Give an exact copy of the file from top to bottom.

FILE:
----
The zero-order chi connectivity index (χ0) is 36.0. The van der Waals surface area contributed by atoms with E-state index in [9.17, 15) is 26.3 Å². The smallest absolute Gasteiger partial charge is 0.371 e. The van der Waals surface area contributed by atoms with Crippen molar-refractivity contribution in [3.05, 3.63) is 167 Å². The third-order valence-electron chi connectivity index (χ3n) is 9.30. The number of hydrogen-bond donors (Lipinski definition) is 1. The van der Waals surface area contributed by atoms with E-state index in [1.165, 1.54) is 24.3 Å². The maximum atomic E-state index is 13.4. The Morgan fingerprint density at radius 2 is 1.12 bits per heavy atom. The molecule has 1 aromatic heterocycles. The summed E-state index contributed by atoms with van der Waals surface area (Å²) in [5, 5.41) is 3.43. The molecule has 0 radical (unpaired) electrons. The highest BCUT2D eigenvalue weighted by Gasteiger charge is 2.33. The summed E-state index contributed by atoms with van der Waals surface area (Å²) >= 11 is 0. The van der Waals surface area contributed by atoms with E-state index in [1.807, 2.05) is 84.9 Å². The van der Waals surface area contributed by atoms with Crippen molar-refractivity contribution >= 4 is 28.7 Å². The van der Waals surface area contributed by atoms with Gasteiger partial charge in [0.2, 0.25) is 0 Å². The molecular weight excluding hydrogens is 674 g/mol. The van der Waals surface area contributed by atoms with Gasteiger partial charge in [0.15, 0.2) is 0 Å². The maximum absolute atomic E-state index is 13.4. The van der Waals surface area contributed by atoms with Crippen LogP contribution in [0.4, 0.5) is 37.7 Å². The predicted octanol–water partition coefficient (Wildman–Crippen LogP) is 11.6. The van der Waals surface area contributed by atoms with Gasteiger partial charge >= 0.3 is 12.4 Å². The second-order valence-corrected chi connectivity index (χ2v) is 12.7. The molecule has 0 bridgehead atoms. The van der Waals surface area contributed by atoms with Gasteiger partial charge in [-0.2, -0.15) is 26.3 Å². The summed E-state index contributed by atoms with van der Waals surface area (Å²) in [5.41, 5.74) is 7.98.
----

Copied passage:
The zero-order chi connectivity index (χ0) is 36.0. The van der Waals surface area contributed by atoms with E-state index in [9.17, 15) is 26.3 Å². The smallest absolute Gasteiger partial charge is 0.371 e. The van der Waals surface area contributed by atoms with Crippen molar-refractivity contribution in [3.05, 3.63) is 167 Å². The third-order valence-electron chi connectivity index (χ3n) is 9.30. The number of hydrogen-bond donors (Lipinski definition) is 1. The van der Waals surface area contributed by atoms with E-state index in [1.165, 1.54) is 24.3 Å². The maximum atomic E-state index is 13.4. The Morgan fingerprint density at radius 2 is 1.12 bits per heavy atom. The molecule has 1 aromatic heterocycles. The summed E-state index contributed by atoms with van der Waals surface area (Å²) in [5, 5.41) is 3.43. The molecule has 0 radical (unpaired) electrons. The highest BCUT2D eigenvalue weighted by Gasteiger charge is 2.33. The summed E-state index contributed by atoms with van der Waals surface area (Å²) >= 11 is 0. The van der Waals surface area contributed by atoms with E-state index in [1.807, 2.05) is 84.9 Å². The van der Waals surface area contributed by atoms with Crippen molar-refractivity contribution >= 4 is 28.7 Å². The van der Waals surface area contributed by atoms with Gasteiger partial charge in [0.2, 0.25) is 0 Å². The molecular weight excluding hydrogens is 674 g/mol. The van der Waals surface area contributed by atoms with Gasteiger partial charge in [0.15, 0.2) is 0 Å². The maximum absolute atomic E-state index is 13.4. The van der Waals surface area contributed by atoms with Crippen LogP contribution in [0.4, 0.5) is 37.7 Å². The predicted octanol–water partition coefficient (Wildman–Crippen LogP) is 11.6. The van der Waals surface area contributed by atoms with Gasteiger partial charge >= 0.3 is 12.4 Å². The second-order valence-corrected chi connectivity index (χ2v) is 12.7. The molecule has 0 bridgehead atoms. The van der Waals surface area contributed by atoms with Gasteiger partial charge in [-0.2, -0.15) is 26.3 Å². The summed E-state index contributed by atoms with van der Waals surface area (Å²) in [5.41, 5.74) is 7.98.